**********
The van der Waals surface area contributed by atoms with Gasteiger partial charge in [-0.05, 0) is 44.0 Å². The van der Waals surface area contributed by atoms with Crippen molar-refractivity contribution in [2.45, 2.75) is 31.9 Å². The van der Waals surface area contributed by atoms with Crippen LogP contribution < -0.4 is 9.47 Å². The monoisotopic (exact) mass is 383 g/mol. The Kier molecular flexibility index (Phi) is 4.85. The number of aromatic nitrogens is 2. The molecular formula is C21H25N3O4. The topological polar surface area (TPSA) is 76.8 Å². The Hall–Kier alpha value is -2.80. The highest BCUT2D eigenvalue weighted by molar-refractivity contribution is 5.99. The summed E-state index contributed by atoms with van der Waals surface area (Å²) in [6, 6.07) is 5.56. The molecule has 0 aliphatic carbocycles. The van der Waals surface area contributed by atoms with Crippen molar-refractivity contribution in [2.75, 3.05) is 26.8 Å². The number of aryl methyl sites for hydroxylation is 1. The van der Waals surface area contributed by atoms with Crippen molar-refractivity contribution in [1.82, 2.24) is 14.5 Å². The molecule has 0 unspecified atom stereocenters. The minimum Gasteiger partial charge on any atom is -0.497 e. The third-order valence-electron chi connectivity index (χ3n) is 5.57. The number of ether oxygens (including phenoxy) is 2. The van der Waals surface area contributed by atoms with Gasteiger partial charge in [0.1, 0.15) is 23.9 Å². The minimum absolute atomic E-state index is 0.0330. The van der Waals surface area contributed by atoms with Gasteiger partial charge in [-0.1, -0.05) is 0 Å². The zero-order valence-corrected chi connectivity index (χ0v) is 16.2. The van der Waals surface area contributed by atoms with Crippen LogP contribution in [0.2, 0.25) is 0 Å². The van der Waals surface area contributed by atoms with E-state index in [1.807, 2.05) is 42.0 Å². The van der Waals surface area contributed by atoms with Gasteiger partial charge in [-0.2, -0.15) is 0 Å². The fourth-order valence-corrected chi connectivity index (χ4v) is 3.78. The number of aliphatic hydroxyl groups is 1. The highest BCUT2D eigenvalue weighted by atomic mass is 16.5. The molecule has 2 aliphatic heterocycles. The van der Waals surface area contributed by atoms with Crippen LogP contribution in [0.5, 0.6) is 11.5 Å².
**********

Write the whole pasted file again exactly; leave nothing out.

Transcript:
The van der Waals surface area contributed by atoms with Gasteiger partial charge in [-0.05, 0) is 44.0 Å². The van der Waals surface area contributed by atoms with Crippen molar-refractivity contribution in [2.45, 2.75) is 31.9 Å². The van der Waals surface area contributed by atoms with Crippen LogP contribution < -0.4 is 9.47 Å². The monoisotopic (exact) mass is 383 g/mol. The Kier molecular flexibility index (Phi) is 4.85. The number of aromatic nitrogens is 2. The molecular formula is C21H25N3O4. The topological polar surface area (TPSA) is 76.8 Å². The Hall–Kier alpha value is -2.80. The highest BCUT2D eigenvalue weighted by molar-refractivity contribution is 5.99. The summed E-state index contributed by atoms with van der Waals surface area (Å²) in [6, 6.07) is 5.56. The molecule has 0 aliphatic carbocycles. The van der Waals surface area contributed by atoms with Crippen molar-refractivity contribution in [2.75, 3.05) is 26.8 Å². The number of aryl methyl sites for hydroxylation is 1. The van der Waals surface area contributed by atoms with Crippen molar-refractivity contribution in [1.82, 2.24) is 14.5 Å². The molecule has 0 unspecified atom stereocenters. The minimum Gasteiger partial charge on any atom is -0.497 e. The third-order valence-electron chi connectivity index (χ3n) is 5.57. The number of ether oxygens (including phenoxy) is 2. The van der Waals surface area contributed by atoms with Gasteiger partial charge in [0.1, 0.15) is 23.9 Å². The minimum absolute atomic E-state index is 0.0330. The van der Waals surface area contributed by atoms with Gasteiger partial charge in [-0.1, -0.05) is 0 Å². The zero-order valence-corrected chi connectivity index (χ0v) is 16.2. The van der Waals surface area contributed by atoms with Crippen LogP contribution in [0.2, 0.25) is 0 Å². The van der Waals surface area contributed by atoms with E-state index in [1.807, 2.05) is 42.0 Å². The van der Waals surface area contributed by atoms with Gasteiger partial charge in [-0.2, -0.15) is 0 Å². The fourth-order valence-corrected chi connectivity index (χ4v) is 3.78. The number of aliphatic hydroxyl groups is 1. The highest BCUT2D eigenvalue weighted by atomic mass is 16.5. The molecule has 2 aliphatic heterocycles. The van der Waals surface area contributed by atoms with Crippen LogP contribution in [0.5, 0.6) is 11.5 Å².